Maybe there is a virus going around. You and your baby have both been exposed to it. As your baby starts to feel a bit ill, he nurses more often to maximize the antibodies and immune factors he will get from your milk to reduce the impact of the illness.
As a new nursing mother, there may be many times that you wonder, “Why is my baby nursing so often today?” or “Hmm, what’s causing him to nurse less often this afternoon than usual?” Often there is no obvious answer. Trust that your baby knows what he’s doing. He’s adjusting the components of your milk and your milk production to meet his ever-changing needs. All you have to do is recognize his cues and feed him when he asks.
All you have to do is recognize his cues and feed him when he asks.
You can see why it’s a problem when mothers react to these frequency days—as sometimes happens—by assuming they are no longer making enough milk for their baby and giving him a supplement instead. Now he’ll be full, true, but instead of getting signals to make MORE milk, the breasts will fill up more slowly and respond by making LESS milk.
The baby gets more frustrated when he goes back to the breast because he was trying to increase milk supply, not decrease it. He tries to nurse even more often. The mother is more convinced than ever that something is wrong with her milk supply (why else would her baby be nursing all the time?), and increases the supplement. Her milk production drops even more.
And soon her concern becomes reality, and she doesn’t have enough milk to satisfy her baby. She would have, though, if she’d let her baby demonstrate his skill at increasing milk production.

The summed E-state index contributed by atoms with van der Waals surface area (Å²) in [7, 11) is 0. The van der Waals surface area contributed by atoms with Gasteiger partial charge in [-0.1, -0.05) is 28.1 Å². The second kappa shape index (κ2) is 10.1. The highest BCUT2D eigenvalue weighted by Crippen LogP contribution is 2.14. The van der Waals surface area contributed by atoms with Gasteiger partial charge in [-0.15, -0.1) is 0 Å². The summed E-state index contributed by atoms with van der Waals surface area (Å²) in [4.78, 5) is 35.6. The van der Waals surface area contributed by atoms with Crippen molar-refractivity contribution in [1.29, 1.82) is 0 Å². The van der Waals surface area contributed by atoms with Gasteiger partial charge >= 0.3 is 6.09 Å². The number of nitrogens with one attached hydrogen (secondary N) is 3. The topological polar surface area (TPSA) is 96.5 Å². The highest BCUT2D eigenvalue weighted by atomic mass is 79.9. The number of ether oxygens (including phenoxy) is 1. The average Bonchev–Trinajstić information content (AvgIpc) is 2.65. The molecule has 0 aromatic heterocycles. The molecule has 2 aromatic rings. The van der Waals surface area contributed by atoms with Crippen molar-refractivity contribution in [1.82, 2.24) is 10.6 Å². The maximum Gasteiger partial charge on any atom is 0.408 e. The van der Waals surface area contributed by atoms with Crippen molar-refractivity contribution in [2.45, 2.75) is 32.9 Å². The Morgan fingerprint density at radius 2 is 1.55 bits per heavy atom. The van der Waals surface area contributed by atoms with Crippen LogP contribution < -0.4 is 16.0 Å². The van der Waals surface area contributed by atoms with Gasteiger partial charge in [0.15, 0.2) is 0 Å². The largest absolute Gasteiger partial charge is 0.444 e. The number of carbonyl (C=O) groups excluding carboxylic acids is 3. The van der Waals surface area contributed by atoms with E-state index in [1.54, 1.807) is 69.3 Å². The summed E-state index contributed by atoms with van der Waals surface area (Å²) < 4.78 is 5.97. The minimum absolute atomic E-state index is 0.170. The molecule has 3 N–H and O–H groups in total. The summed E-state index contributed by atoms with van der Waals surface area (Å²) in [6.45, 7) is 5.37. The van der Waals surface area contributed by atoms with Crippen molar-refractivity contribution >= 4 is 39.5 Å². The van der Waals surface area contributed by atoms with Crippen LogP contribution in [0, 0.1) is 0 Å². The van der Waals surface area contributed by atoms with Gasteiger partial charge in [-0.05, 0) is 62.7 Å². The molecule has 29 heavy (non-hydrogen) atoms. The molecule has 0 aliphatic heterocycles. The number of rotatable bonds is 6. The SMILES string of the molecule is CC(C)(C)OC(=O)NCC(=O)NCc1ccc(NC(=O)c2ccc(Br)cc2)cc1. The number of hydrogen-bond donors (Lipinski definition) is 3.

Rejection or refusal
Sometimes mothers who are having some difficulties breastfeeding are told—by nurses, midwives, friends, family, and others who are helping or supporting them—that their babies are lazy, or stubborn, or not trying. Sometimes mothers feel that their babies are rejecting them, that they refuse to take the breast because they don’t like it, or don’t want to breastfeed, or, worst of all, that they don’t like their mothers.
NONE OF THESE THINGS ARE TRUE!
If you offer your baby the breast and he doesn’t latch on, it’s not because he’s stubborn or lazy or mad at you.
Or because there’s something wrong with him.
He’s a baby. He is hardwired to breastfeed; breastfeeding is so important to the survival of the human species that it couldn’t possibly be relegated to something only “compliant and hard-working” babies do.
A baby who “won’t” breastfeed can’t breastfeed. It’s not that he doesn’t want to, he does. (Or he would if he was able to think that way. He’d want all the good things that breastfeeding offers—the closeness and comfort, the optimal development, the antibodies and immune support. But he doesn’t know about those things. All he knows is that every cell in his body tells him to find the breast and get milk.)